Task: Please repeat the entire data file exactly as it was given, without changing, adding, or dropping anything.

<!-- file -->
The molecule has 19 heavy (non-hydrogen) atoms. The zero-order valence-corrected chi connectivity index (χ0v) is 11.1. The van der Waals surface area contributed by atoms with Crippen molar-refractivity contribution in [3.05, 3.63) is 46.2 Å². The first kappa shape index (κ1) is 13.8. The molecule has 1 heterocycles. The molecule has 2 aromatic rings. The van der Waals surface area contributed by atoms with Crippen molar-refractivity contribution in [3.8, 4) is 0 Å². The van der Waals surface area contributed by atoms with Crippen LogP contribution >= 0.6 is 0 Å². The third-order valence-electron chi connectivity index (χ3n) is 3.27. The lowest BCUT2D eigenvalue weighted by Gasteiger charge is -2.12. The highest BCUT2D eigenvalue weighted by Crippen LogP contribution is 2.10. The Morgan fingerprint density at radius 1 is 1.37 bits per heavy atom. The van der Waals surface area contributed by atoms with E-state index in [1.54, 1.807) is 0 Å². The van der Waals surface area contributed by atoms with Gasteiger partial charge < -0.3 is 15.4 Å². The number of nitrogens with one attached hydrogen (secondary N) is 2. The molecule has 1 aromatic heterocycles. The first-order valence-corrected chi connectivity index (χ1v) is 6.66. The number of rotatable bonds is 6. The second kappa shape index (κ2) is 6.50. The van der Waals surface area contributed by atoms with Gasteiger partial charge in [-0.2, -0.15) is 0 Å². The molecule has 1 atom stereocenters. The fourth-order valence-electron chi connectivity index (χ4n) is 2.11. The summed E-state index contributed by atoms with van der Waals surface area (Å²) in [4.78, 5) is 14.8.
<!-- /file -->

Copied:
The molecule has 19 heavy (non-hydrogen) atoms. The zero-order valence-corrected chi connectivity index (χ0v) is 11.1. The van der Waals surface area contributed by atoms with Crippen molar-refractivity contribution in [3.05, 3.63) is 46.2 Å². The first kappa shape index (κ1) is 13.8. The molecule has 1 heterocycles. The molecule has 2 aromatic rings. The van der Waals surface area contributed by atoms with Crippen molar-refractivity contribution in [3.8, 4) is 0 Å². The van der Waals surface area contributed by atoms with Crippen LogP contribution >= 0.6 is 0 Å². The third-order valence-electron chi connectivity index (χ3n) is 3.27. The lowest BCUT2D eigenvalue weighted by Gasteiger charge is -2.12. The highest BCUT2D eigenvalue weighted by Crippen LogP contribution is 2.10. The Morgan fingerprint density at radius 1 is 1.37 bits per heavy atom. The van der Waals surface area contributed by atoms with E-state index in [1.54, 1.807) is 0 Å². The van der Waals surface area contributed by atoms with Gasteiger partial charge < -0.3 is 15.4 Å². The number of nitrogens with one attached hydrogen (secondary N) is 2. The molecule has 1 aromatic heterocycles. The first-order valence-corrected chi connectivity index (χ1v) is 6.66. The number of rotatable bonds is 6. The second kappa shape index (κ2) is 6.50. The van der Waals surface area contributed by atoms with Gasteiger partial charge in [-0.2, -0.15) is 0 Å². The molecule has 1 atom stereocenters. The fourth-order valence-electron chi connectivity index (χ4n) is 2.11. The summed E-state index contributed by atoms with van der Waals surface area (Å²) in [4.78, 5) is 14.8.